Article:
SUMMER’S BACK! Soak in this steamy Saturday before things slip south on a cool front later in the day, leading into a mid-70s Sunday. Grab an innertube and your five weight fly rod and we all float on, as we talk buoyancy in today’s Three Things.
(Featured Photo: This bluegill engulfed a foam beetle on the fly rod with a splashy surface take. Simonson Photo)
WEATHER (Bismarck Forecast):
Today: Sat 8/19 – Hot for a day. Hi 94, Lo 59, Winds S to W @15, G 20
Tomorrow: Sun 8/20 – 15 Degree dip. Hi 79, Lo 58, Winds N @ 10
SOLUNAR (Bismarck Times):
Sunrise: 6:47AM Sunset: 8:45PM
Moonrise: 4:13AM Moonset: 7:30PM
Overhead: 11:54AM Underfoot: Fol. Day
Moon Phase: Waning Crescent (6% Full)
EDGE HOUR. 7:00 – 8:00AM – Light winds will build following the Edge Hour, so use the calm morning to capitalize on great fishing before things start to blow. Watch for the front to make its way through in the afternoon – a low chance of storms, but the winds will start to whip.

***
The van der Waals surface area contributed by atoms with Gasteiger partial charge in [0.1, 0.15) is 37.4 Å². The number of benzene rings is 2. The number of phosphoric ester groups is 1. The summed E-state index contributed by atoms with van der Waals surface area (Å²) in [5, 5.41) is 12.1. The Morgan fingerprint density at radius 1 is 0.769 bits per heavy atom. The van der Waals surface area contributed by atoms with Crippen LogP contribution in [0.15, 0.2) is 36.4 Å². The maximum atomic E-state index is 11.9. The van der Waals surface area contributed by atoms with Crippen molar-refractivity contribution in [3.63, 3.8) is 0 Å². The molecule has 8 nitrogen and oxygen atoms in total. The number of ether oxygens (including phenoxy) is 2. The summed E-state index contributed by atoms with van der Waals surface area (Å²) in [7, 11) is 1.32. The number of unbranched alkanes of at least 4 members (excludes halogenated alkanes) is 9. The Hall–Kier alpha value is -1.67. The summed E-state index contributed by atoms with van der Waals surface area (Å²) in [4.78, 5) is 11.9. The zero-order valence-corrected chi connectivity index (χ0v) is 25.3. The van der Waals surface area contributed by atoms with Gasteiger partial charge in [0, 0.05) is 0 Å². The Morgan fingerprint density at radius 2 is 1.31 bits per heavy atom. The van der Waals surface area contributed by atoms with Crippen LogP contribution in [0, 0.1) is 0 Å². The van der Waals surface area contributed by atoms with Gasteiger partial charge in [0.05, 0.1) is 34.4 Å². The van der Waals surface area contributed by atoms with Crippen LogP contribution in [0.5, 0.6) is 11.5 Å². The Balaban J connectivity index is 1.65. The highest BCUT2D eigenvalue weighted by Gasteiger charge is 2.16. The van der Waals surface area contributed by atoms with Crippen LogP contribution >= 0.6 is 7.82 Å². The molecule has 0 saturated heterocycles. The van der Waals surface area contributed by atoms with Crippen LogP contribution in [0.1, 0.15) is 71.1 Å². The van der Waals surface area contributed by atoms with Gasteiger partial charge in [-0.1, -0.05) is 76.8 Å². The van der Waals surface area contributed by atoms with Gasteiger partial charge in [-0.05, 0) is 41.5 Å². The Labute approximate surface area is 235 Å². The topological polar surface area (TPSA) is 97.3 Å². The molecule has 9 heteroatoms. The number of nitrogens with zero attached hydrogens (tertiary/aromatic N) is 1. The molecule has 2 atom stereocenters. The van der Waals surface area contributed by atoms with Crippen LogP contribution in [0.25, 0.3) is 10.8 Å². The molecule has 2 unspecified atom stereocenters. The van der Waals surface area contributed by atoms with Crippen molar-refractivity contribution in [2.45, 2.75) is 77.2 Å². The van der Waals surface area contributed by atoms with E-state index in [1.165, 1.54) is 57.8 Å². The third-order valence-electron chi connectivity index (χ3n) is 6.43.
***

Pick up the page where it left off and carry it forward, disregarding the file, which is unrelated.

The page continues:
FOAM ALONE. It’s tough to beat closed-cell foam to craft buoyant flies. Whether it’s a simple foam beetle or grasshopper for bluegills, poppers for largemouth bass or big gaudy Chernobyl ants for trout feasting on stoneflies, foam makes for a fun surface offering that often draws explosive strikes.
HAIRY SITUATION. Big game hair, like deer and elk, helps keep flies afloat with its hollow strands. Flies like stimulators and elk hair caddis patterns stay on the surface thanks to the air pockets in each hair. Trimmed poppers and sliders for bass also splash and gurgle across the surface thanks to the nature of the hair they’re spun and shaped out of.
OFF A DUCK’S BACK. Cul de Canard feathers from the lower portion of a duck’s back near the preen gland, help dry flies stay afloat due to the amount of water-resistant oil absorbed by the airy plumes during the bird’s life. Tied in as a wing or an overwing, they keep dry flies stuck on the surface longer.
Stay Afloat. Stay Sharp!